Renville County considers allowing wedding barn venues

OLIVIA -- Barns are becoming an increasingly popular wedding venue, but as of now, they're not allowed in the county billing itself as the state's top agricultural producer.


OLIVIA - Barns are becoming an increasingly popular wedding venue, but as of now, they're not allowed in the county billing itself as the state's top agricultural producer.

That might be about to change, as members of the Renville County Board of Commissioners indicated they are open to the possibility of establishing a license for wedding barn venues.

"I don't want to just say no," said Commissioner Doug Erickson as he and other board members responded to Scott Refsland, director of environmental services for the county.

Refsland told the commissioners that he recently had an inquiry from a barn owner in the county who is interested in the possibility of converting it for hosting weddings. Reflsand said the individual doesn't want to go forward with exploring the possible business without knowing whether the county would allow it.

And, Refsland said he needed to know whether the commissioners are open to the possibility before he and his staff devote significant time to researching what requirements counties place on these operations.


He has completed some initial research, starting with a review of the county's own ordinances governing commercial activities in agricultural areas of the county.

"As of right now, our ordinance does not allow it," Refsland said.

Kandiyohi County is among the counties that do allow it. There are currently two permitted operations in the Kandiyohi County. It is now exploring whether to allow overnight lodging as part of such operations, he said.

Refsland said he found that Brown, McLeod and Scott counties are among the other counties in this part of the state that do allow wedding barn venues. McLeod approved three conditional use permits for parties intending to offer wedding barn venues, but none of them have gone forward.

That's likely because of "sticker shock," Refsland said. There are state regulations for wedding barn venues in areas of the state without their own building codes. The requirements for building integrity, electrical and fire safety can make it very expensive to bring a rustic barn up to modern codes, he said.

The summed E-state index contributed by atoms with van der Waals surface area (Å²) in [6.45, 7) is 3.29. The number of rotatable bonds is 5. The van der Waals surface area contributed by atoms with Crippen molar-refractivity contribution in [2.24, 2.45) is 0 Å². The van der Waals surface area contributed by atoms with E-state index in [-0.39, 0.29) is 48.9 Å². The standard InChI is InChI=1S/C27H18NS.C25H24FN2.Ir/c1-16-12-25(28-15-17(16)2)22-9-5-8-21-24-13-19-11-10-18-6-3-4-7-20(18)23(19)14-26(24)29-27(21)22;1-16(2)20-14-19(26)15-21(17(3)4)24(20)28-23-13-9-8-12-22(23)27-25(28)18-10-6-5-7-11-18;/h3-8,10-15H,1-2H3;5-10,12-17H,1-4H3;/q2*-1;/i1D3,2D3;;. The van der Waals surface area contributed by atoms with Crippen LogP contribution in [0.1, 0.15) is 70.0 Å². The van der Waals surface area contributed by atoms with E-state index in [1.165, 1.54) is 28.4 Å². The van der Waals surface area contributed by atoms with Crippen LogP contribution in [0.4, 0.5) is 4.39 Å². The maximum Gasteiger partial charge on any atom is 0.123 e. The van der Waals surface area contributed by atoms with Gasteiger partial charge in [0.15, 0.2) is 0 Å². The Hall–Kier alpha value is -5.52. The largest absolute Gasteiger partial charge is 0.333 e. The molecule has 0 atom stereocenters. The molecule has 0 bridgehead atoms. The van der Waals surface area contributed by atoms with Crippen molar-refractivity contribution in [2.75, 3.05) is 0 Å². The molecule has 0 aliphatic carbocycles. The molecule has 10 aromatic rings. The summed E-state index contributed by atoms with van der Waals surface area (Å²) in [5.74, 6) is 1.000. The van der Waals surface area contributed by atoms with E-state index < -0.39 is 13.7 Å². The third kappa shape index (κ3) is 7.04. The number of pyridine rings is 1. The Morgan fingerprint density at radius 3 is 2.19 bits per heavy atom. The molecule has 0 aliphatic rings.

Commissioners John Stahl and Randy Kramer said they have attended weddings in barns, and found the venue impressive.

Kramer said he too did not want to stand in the way of someone exploring a possible economic venture. And, he quipped: "From what weddings cost today, trust me ... too bad my barn is gone."

The commissioners also noted that a wedding venue in an agricultural area could raise a number of issues. Neighbors may not appreciate the new traffic on gravel roads, or the noise from the wedding reception. That raises possible issues ranging from the possibility of establishing setback distances so that noise issues are reduced, as well as requirements that roads be sprayed to reduce dust.


Along with researching the issues, Refsland said the county's Planning Commission would hold a public hearing on any proposed change allowing wedding barn venues. He said the party interested in offering a wedding barn venue would like to move forward with the process in the next couple of months.

In other business, the commissioners appointed Randy Kramer as chairman of the board for 2018. He succeeds Bob Fox.

Board members also appointed the county's first representatives to the newly created, two-county, Minnesota River Master Plan Committee. Renville and Redwood counties will be working jointly to develop recreational opportunities in the Minnesota River corridor they share.

Renville County's representatives will include Commissioner Erickson, Refsland; Susie Lang, economic development coordinator; Jesse Diehn, parks manager; Linda Callier and Stephen Altman, parks and trails committee members.

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